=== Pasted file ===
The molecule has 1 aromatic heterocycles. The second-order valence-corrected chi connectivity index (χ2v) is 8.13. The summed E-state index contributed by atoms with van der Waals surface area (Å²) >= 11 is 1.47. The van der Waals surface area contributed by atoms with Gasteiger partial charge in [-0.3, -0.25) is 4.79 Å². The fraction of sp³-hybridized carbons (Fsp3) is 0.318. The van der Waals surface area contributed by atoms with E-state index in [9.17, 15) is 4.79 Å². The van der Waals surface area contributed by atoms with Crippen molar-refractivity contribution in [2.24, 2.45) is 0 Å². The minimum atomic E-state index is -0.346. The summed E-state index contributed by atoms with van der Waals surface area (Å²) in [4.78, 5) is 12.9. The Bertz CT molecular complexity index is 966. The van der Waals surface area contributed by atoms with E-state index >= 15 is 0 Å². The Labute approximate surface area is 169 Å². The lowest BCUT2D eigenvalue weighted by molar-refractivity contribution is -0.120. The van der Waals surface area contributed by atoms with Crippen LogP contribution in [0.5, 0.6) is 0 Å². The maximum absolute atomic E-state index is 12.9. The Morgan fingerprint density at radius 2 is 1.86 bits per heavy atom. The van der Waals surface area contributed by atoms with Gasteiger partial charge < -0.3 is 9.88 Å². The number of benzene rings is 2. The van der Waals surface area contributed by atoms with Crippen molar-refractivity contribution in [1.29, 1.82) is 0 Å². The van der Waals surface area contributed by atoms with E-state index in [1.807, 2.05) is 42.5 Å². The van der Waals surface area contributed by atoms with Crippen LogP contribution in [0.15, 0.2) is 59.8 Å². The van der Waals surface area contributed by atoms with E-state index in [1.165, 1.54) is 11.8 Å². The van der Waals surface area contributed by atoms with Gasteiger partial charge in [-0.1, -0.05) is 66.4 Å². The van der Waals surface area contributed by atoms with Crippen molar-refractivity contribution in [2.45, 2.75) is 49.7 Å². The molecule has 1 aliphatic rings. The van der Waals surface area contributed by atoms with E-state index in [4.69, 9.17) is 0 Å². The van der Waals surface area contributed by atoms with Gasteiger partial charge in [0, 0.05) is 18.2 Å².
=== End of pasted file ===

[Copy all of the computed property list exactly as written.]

The molecule has 1 aromatic heterocycles. The second-order valence-corrected chi connectivity index (χ2v) is 8.13. The summed E-state index contributed by atoms with van der Waals surface area (Å²) >= 11 is 1.47. The van der Waals surface area contributed by atoms with Gasteiger partial charge in [-0.3, -0.25) is 4.79 Å². The fraction of sp³-hybridized carbons (Fsp3) is 0.318. The van der Waals surface area contributed by atoms with E-state index in [9.17, 15) is 4.79 Å². The van der Waals surface area contributed by atoms with Crippen molar-refractivity contribution in [2.24, 2.45) is 0 Å². The minimum atomic E-state index is -0.346. The summed E-state index contributed by atoms with van der Waals surface area (Å²) in [4.78, 5) is 12.9. The Bertz CT molecular complexity index is 966. The van der Waals surface area contributed by atoms with E-state index >= 15 is 0 Å². The Labute approximate surface area is 169 Å². The lowest BCUT2D eigenvalue weighted by molar-refractivity contribution is -0.120. The van der Waals surface area contributed by atoms with Crippen LogP contribution in [0.5, 0.6) is 0 Å². The maximum absolute atomic E-state index is 12.9. The Morgan fingerprint density at radius 2 is 1.86 bits per heavy atom. The van der Waals surface area contributed by atoms with Gasteiger partial charge < -0.3 is 9.88 Å². The number of benzene rings is 2. The van der Waals surface area contributed by atoms with Crippen molar-refractivity contribution in [1.29, 1.82) is 0 Å². The van der Waals surface area contributed by atoms with E-state index in [1.807, 2.05) is 42.5 Å². The van der Waals surface area contributed by atoms with Crippen LogP contribution in [0.15, 0.2) is 59.8 Å². The van der Waals surface area contributed by atoms with E-state index in [1.165, 1.54) is 11.8 Å². The van der Waals surface area contributed by atoms with Gasteiger partial charge in [-0.1, -0.05) is 66.4 Å². The van der Waals surface area contributed by atoms with Crippen molar-refractivity contribution in [2.45, 2.75) is 49.7 Å². The molecule has 1 aliphatic rings. The van der Waals surface area contributed by atoms with E-state index in [4.69, 9.17) is 0 Å². The van der Waals surface area contributed by atoms with Gasteiger partial charge in [0, 0.05) is 18.2 Å².